Tip #2: Know Your Mass


In our last tip, we said “Know Your Value“. To do that more effectively, and to approximate the market value of your gold, you need to know the mass of gold you have.

That might sound silly “I can put it on a scale,” and you should remember that weight and mass are no the same thing. More importantly, unless you have gold bullion (24K / 99.99% Fine Gold) your jeweller probably added elements such as silver, copper, nickel, and other metals to work with the gold (and to pay less for the final creation). That’s okay because these metals give jewelry strength and a pleasing tone. Pure gold is very soft and very “gold”.

There are three steps to Know Your Mass:

First, how are you measuring it?

You need to know what kind of scale you are using so that you can accurately price out however much old you have. The standard measurement for jewelry is the Troy ounce (ozt for short), or  roughly 31.1 grams. By comparison, the imperial ounce (what you see day-to-day), is 28 grams. Here’s where it gets fun: each Troy Ounce is broken into twenty pennyweights (dwt for short).

Second, how fine is your gold?

Once you know the mass of your gold, all you need to do is factor in the fineness (purity) of the gold. On a 24-part scale, the purity is referred to as the Karat. Pure gold, or gold of 99.99% fineness is therefore 24 Karat gold. Depending on its country of origin gold jewellery will typically varies from roughly 9 Karat to 22 Karat. In other words, 37.50% to 91.67% gold. In Toronto, most of the jewellery you will find is either 14 Karat, or 18 Karat. In other words, 58.33% and 75.00%.

To determine the value of your gold, you need to separate it by purity. The easiest way is by Karat. Once you’ve done that, multiply the percentage of gold by the mass of that percentage, and multiply that by the spot price per unit, e.g. spot price per gram (remember you can convert this).

Example: You go to your Toronto Gold Buyer with 10 grams of 14 Karat Gold, and 5 grams of 18 Karat Gold = [10 x (14/24) + 5 x (18/24)] x Spot Price per Unit. If Spot Price = $1,200 USD per Troy Ounce = (1,200/31.1) = 38.5852 per gram, then you get {[10 x (14/24) + 5 x (18/24)] x 38.5852} = [(5.83 + 3.75) x 38.5852] = USD 369.64. You then convert it to CAD at the rate of, for example, 1 USD = 1.35 CAD. So 369.64 * 1.35 = CAD 499.01.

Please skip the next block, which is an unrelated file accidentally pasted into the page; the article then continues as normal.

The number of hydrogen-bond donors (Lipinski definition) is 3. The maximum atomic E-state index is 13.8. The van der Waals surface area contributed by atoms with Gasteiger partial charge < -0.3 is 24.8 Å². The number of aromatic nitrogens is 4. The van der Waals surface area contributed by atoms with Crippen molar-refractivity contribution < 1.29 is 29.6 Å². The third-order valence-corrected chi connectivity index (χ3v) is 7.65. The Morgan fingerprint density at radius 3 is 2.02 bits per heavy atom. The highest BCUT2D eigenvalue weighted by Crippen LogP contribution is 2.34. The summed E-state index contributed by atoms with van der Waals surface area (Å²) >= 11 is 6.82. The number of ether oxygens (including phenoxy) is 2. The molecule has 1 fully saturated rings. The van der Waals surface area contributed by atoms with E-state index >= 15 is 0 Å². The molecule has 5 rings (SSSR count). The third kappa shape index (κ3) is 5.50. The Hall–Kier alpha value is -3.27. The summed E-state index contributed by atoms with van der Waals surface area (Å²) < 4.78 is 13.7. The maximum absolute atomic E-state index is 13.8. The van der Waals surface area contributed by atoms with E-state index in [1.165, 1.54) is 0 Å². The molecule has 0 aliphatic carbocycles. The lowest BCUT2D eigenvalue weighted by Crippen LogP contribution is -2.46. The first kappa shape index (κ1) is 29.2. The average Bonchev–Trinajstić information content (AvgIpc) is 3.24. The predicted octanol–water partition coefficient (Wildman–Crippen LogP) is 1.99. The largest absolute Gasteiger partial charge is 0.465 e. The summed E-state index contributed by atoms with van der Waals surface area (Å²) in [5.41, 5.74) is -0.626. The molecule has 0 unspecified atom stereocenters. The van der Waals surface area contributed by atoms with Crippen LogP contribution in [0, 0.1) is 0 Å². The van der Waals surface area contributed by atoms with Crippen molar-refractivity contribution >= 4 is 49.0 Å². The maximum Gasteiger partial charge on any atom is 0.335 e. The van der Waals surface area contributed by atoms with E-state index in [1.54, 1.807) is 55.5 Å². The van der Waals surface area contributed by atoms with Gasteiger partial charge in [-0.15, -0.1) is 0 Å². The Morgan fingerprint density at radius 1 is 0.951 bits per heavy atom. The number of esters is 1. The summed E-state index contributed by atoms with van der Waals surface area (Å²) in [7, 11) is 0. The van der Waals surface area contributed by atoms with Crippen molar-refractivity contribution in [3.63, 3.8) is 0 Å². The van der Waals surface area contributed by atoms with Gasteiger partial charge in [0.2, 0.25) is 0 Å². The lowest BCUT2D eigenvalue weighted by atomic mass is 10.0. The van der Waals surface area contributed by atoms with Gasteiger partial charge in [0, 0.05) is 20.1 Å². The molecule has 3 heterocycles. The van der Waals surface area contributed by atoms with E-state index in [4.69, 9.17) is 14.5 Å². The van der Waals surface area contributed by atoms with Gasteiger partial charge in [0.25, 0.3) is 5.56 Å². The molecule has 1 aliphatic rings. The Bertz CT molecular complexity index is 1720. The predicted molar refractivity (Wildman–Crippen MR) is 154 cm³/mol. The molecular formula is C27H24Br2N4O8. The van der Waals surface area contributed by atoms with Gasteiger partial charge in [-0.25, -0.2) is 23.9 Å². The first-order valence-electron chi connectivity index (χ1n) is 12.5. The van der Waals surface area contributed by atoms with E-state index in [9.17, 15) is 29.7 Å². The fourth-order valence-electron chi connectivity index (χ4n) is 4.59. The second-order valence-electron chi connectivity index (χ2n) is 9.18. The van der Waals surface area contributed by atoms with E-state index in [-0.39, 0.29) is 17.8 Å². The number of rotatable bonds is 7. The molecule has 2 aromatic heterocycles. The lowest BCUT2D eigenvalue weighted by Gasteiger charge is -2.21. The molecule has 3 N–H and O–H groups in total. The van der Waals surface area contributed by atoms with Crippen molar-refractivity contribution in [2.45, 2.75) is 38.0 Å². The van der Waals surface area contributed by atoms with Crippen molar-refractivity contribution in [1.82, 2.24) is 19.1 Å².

This is your theoretical market value. Remember, your buyer still needs to make a profit, cover the costs of running their business, and the risk that there may be losses or impurities undetected. A 20% discount for theoretical market value would not be unreasonable, for example, $499.01 x 0.80 = $399.21.

Third, how honest is your gold buyer?

With that in mind, do not be alarmed if your gold buyer measures out the weight of stones (you can always request to keep them). This common practise is part of the world you enter to know your mass. The value of removed small stones is often negligible. Furthermore, their quality is very hard to determine. Thus, they tend to be of no second-hand value to the buyer.

Another point is that you should not be surprised if many pieces of jewellery contain slightly less than the designated purity of gold. There are several ways to test for purity of gold such as the acid test, the mass spectrometer, and the fire assay. These are ordered in increasing accuracy, complexity, and cost. We will discuss these more in future tips.


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